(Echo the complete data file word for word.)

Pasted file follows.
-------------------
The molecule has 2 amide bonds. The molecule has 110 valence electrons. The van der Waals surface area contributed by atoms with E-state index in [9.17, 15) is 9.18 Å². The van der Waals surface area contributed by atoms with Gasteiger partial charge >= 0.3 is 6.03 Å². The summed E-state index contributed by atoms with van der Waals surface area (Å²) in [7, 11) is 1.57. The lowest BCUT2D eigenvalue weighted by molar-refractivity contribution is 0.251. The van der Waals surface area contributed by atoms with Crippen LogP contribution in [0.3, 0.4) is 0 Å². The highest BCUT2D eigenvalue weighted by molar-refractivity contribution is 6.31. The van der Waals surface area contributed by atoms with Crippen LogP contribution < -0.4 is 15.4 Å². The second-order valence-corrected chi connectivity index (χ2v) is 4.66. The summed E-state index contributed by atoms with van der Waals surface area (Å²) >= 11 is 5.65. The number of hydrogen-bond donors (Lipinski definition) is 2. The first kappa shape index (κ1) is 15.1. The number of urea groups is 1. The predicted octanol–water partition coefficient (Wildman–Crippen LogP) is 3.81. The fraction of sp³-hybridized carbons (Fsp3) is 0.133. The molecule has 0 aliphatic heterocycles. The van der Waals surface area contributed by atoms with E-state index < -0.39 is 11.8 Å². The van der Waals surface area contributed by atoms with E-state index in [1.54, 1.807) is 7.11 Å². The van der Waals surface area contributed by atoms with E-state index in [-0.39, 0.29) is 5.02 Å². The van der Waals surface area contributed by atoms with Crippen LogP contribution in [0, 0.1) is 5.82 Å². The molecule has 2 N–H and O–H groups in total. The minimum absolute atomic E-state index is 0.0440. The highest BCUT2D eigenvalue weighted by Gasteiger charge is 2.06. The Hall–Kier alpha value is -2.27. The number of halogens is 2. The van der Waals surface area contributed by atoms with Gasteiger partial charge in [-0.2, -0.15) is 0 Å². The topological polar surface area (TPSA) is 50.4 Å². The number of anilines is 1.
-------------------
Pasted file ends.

The molecule has 2 amide bonds. The molecule has 110 valence electrons. The van der Waals surface area contributed by atoms with E-state index in [9.17, 15) is 9.18 Å². The van der Waals surface area contributed by atoms with Gasteiger partial charge >= 0.3 is 6.03 Å². The summed E-state index contributed by atoms with van der Waals surface area (Å²) in [7, 11) is 1.57. The lowest BCUT2D eigenvalue weighted by molar-refractivity contribution is 0.251. The van der Waals surface area contributed by atoms with Crippen LogP contribution in [0.3, 0.4) is 0 Å². The highest BCUT2D eigenvalue weighted by molar-refractivity contribution is 6.31. The van der Waals surface area contributed by atoms with Crippen LogP contribution < -0.4 is 15.4 Å². The second-order valence-corrected chi connectivity index (χ2v) is 4.66. The summed E-state index contributed by atoms with van der Waals surface area (Å²) >= 11 is 5.65. The number of hydrogen-bond donors (Lipinski definition) is 2. The first kappa shape index (κ1) is 15.1. The number of urea groups is 1. The predicted octanol–water partition coefficient (Wildman–Crippen LogP) is 3.81. The fraction of sp³-hybridized carbons (Fsp3) is 0.133. The molecule has 0 aliphatic heterocycles. The van der Waals surface area contributed by atoms with E-state index < -0.39 is 11.8 Å². The van der Waals surface area contributed by atoms with E-state index in [1.54, 1.807) is 7.11 Å². The van der Waals surface area contributed by atoms with E-state index in [-0.39, 0.29) is 5.02 Å². The van der Waals surface area contributed by atoms with Crippen LogP contribution in [0, 0.1) is 5.82 Å². The molecule has 2 N–H and O–H groups in total. The minimum absolute atomic E-state index is 0.0440. The highest BCUT2D eigenvalue weighted by Gasteiger charge is 2.06. The Hall–Kier alpha value is -2.27. The number of halogens is 2. The van der Waals surface area contributed by atoms with Gasteiger partial charge in [-0.2, -0.15) is 0 Å². The topological polar surface area (TPSA) is 50.4 Å². The number of anilines is 1.